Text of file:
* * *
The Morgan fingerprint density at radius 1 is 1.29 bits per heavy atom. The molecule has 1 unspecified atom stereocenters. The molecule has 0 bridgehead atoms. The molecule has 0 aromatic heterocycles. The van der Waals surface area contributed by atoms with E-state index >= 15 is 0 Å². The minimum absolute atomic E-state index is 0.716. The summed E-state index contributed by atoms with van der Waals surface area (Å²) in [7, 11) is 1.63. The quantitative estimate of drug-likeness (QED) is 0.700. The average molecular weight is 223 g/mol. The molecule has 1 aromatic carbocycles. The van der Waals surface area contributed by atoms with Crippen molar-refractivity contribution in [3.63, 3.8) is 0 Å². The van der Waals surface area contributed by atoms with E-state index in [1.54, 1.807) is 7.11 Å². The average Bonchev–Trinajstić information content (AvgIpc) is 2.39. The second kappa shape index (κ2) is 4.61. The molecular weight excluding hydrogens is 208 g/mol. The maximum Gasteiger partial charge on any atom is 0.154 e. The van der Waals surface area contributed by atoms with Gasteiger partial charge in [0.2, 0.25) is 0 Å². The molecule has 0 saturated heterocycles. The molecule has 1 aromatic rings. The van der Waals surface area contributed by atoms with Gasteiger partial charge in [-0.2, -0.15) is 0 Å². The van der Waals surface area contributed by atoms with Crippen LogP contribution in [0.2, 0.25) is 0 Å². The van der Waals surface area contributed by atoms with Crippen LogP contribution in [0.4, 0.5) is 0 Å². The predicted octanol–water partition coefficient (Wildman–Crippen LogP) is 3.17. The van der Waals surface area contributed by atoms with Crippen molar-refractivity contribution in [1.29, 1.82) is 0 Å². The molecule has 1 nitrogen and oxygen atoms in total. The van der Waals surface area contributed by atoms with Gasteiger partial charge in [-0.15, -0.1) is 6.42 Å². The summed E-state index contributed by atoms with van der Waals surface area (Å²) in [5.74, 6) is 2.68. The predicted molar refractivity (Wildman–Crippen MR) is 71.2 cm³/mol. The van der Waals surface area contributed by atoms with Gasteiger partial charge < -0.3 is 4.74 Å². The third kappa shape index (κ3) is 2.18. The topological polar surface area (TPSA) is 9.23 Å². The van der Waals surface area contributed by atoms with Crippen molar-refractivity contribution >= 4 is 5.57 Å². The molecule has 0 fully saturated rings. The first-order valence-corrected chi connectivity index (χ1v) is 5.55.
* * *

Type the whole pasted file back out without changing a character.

The Morgan fingerprint density at radius 1 is 1.29 bits per heavy atom. The molecule has 1 unspecified atom stereocenters. The molecule has 0 bridgehead atoms. The molecule has 0 aromatic heterocycles. The van der Waals surface area contributed by atoms with E-state index >= 15 is 0 Å². The minimum absolute atomic E-state index is 0.716. The summed E-state index contributed by atoms with van der Waals surface area (Å²) in [7, 11) is 1.63. The quantitative estimate of drug-likeness (QED) is 0.700. The average molecular weight is 223 g/mol. The molecule has 1 aromatic carbocycles. The van der Waals surface area contributed by atoms with Crippen molar-refractivity contribution in [3.63, 3.8) is 0 Å². The van der Waals surface area contributed by atoms with E-state index in [1.54, 1.807) is 7.11 Å². The average Bonchev–Trinajstić information content (AvgIpc) is 2.39. The second kappa shape index (κ2) is 4.61. The molecular weight excluding hydrogens is 208 g/mol. The maximum Gasteiger partial charge on any atom is 0.154 e. The van der Waals surface area contributed by atoms with Gasteiger partial charge in [0.2, 0.25) is 0 Å². The molecule has 0 saturated heterocycles. The molecule has 1 aromatic rings. The van der Waals surface area contributed by atoms with Gasteiger partial charge in [-0.2, -0.15) is 0 Å². The van der Waals surface area contributed by atoms with Crippen LogP contribution in [0.2, 0.25) is 0 Å². The van der Waals surface area contributed by atoms with Crippen LogP contribution in [0.4, 0.5) is 0 Å². The predicted octanol–water partition coefficient (Wildman–Crippen LogP) is 3.17. The van der Waals surface area contributed by atoms with Crippen molar-refractivity contribution in [1.29, 1.82) is 0 Å². The molecule has 1 nitrogen and oxygen atoms in total. The van der Waals surface area contributed by atoms with Gasteiger partial charge in [-0.15, -0.1) is 6.42 Å². The summed E-state index contributed by atoms with van der Waals surface area (Å²) in [5.74, 6) is 2.68. The predicted molar refractivity (Wildman–Crippen MR) is 71.2 cm³/mol. The van der Waals surface area contributed by atoms with Gasteiger partial charge < -0.3 is 4.74 Å². The third kappa shape index (κ3) is 2.18. The topological polar surface area (TPSA) is 9.23 Å². The van der Waals surface area contributed by atoms with Crippen molar-refractivity contribution >= 4 is 5.57 Å². The molecule has 0 fully saturated rings. The first-order valence-corrected chi connectivity index (χ1v) is 5.55.